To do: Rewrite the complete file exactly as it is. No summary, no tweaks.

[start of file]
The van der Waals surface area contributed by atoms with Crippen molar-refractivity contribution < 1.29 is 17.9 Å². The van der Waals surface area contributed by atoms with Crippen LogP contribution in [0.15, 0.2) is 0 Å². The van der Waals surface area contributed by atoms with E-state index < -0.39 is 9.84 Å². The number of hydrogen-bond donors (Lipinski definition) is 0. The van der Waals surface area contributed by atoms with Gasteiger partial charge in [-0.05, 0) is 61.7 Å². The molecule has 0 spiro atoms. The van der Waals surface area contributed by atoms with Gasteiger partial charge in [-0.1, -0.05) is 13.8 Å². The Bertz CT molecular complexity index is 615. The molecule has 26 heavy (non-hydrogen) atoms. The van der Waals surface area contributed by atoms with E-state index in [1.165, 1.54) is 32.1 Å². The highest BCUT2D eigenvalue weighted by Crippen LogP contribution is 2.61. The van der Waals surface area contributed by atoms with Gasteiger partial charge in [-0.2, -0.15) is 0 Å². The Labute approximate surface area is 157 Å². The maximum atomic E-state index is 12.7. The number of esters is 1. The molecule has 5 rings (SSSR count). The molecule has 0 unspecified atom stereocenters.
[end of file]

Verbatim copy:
The van der Waals surface area contributed by atoms with Crippen molar-refractivity contribution < 1.29 is 17.9 Å². The van der Waals surface area contributed by atoms with Crippen LogP contribution in [0.15, 0.2) is 0 Å². The van der Waals surface area contributed by atoms with E-state index < -0.39 is 9.84 Å². The number of hydrogen-bond donors (Lipinski definition) is 0. The van der Waals surface area contributed by atoms with Gasteiger partial charge in [-0.05, 0) is 61.7 Å². The molecule has 0 spiro atoms. The van der Waals surface area contributed by atoms with Gasteiger partial charge in [-0.1, -0.05) is 13.8 Å². The Bertz CT molecular complexity index is 615. The molecule has 26 heavy (non-hydrogen) atoms. The van der Waals surface area contributed by atoms with E-state index in [1.165, 1.54) is 32.1 Å². The highest BCUT2D eigenvalue weighted by Crippen LogP contribution is 2.61. The van der Waals surface area contributed by atoms with Gasteiger partial charge in [-0.2, -0.15) is 0 Å². The Labute approximate surface area is 157 Å². The maximum atomic E-state index is 12.7. The number of esters is 1. The molecule has 5 rings (SSSR count). The molecule has 0 unspecified atom stereocenters.